Friday, April 1

Our BIG FAT Gluten Toxic FAMILY


We've done it! Our family has received the dubious honor of being so afflicted with gluten intolerance that our whole family has qualified for a gluten-free study! Great Grandma had it, her three children all have it and since Grandma has it, all the children (eight of us) can be DNA tested. Those of us who are currently positive for celiac disease (three of us) will be given a maintenance iga/tTg to check the blood gliadins and and everyone else will be tested for titers indicating active cd.

In addition, any of us with symptoms or other autoimmune disorders can also be tested. That means the type 1 diabetic nephew, the Lupus, and Crohn's members.

The purpose of this study is to try to determine why 30% of all blood test samples manifest with positive celiac genes, but only 10% demonstrate positive tTg's.

Duh! Those of us afflicted with this disease know that the blood test is the final indicator of illness. It's like saying, "You have cancer, but don't worry, you haven't metastasized yet," so let's wait to treat it until it shows up in the blood.

I tried to be polite and stifle my frustration as I said, "Could it be because people with positive DNA results become progressively sicker and current blood tests are notoriously inaccurate?" (Speaking as a person whose kids were symptomatic-yet seronegative for 10 years prior to dna/stool testing.) The director of the study did say that it was her personal opinion that there may be a possible continuum associated with this disease.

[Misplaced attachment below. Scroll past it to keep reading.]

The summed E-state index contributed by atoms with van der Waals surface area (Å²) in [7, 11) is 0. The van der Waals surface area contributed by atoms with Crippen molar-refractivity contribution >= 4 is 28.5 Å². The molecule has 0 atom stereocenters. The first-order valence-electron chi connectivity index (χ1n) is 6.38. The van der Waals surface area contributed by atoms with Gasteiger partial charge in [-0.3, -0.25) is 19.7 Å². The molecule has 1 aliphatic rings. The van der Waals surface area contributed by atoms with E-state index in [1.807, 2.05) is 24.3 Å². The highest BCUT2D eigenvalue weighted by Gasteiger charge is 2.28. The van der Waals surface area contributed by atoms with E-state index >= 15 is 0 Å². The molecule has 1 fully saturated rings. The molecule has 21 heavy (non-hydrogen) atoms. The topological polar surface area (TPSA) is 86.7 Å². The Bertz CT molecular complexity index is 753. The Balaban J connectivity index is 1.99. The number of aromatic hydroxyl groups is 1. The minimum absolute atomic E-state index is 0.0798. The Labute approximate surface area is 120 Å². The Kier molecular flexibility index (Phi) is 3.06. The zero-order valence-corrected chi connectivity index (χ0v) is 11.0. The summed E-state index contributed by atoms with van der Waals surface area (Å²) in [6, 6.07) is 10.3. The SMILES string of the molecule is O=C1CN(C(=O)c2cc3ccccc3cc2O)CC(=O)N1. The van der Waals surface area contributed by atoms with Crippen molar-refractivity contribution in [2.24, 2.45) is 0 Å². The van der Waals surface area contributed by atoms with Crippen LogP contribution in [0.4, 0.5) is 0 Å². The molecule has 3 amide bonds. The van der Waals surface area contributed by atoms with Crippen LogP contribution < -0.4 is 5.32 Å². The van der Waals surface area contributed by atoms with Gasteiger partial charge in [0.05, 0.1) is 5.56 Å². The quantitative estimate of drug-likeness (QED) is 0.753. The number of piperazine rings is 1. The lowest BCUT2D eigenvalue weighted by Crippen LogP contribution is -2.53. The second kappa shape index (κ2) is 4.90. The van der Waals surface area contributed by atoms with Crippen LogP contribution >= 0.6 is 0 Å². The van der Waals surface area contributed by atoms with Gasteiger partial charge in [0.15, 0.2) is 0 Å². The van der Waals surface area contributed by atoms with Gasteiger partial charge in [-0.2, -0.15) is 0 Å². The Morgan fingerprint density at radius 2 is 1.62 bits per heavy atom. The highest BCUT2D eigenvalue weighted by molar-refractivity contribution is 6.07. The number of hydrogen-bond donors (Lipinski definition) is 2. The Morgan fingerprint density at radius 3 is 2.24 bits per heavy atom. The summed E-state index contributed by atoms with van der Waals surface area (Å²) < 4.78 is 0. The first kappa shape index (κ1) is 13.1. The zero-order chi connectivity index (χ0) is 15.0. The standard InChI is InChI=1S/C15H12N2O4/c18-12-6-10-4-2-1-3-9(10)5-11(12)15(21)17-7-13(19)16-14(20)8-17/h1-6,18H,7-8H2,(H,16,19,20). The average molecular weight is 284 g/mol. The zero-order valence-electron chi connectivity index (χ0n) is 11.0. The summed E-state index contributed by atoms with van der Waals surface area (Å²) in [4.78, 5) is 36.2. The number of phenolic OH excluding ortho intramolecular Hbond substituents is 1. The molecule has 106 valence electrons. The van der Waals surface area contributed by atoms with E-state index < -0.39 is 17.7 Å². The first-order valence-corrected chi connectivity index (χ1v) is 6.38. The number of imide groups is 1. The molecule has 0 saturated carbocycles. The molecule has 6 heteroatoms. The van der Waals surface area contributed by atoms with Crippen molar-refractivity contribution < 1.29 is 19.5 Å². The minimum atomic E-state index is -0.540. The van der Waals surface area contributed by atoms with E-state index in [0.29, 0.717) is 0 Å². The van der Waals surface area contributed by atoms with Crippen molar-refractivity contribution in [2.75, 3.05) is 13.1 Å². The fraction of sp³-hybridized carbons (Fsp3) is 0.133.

Ya Think?
Now I just have to wonder why the study doesn't use the latest and greatest most accurate test-a DGP deanimated gliadin peptide or the newest saliva test as an indicator. It seems to the layman that the everyone is running backward in this disease... but what would I know?


Lisa J said...

So after a lifetime of battling violent stomach problems, crazy brain, allergies, anaphylaxis, reactions to meds blah blah blah... I am finally seeing a doc in boulder and had allergy testing done (serum and secretory). Wow allergies to everything from wheat to bakers yeast and cinnamon. I knew I was horribly lactose intolerant but figuring out the rest of it after so many hospital visits is so great. I can totally empathize with that kid in one of the articles you posted a link to, the football player, who was so ill. Imaging spending family vacays filling ziplocs with I don't want to say and knowing the location of every hospital and every rest stop along the way, That was my life! Blah! I have terrible peripheral neuropathy now in my feet and legs and hands but at least I am able to eat without getting what we in my house refer to as "Bad Belly" (that is being kind). I am so excited I stumbled upon your info. Sorry about the novel :)

Terina Dee said...

Lisa, They say when you reach the bottom then everything looks up, but with food allergies, you hit bottom and bounce. Really, when you find what is wrong, it's like smooth sailing straight up that (steep) learning curve because every day feels better. I hope you can find what it is and learn to live again. I love novels! They inspire me to keep on, keeping on.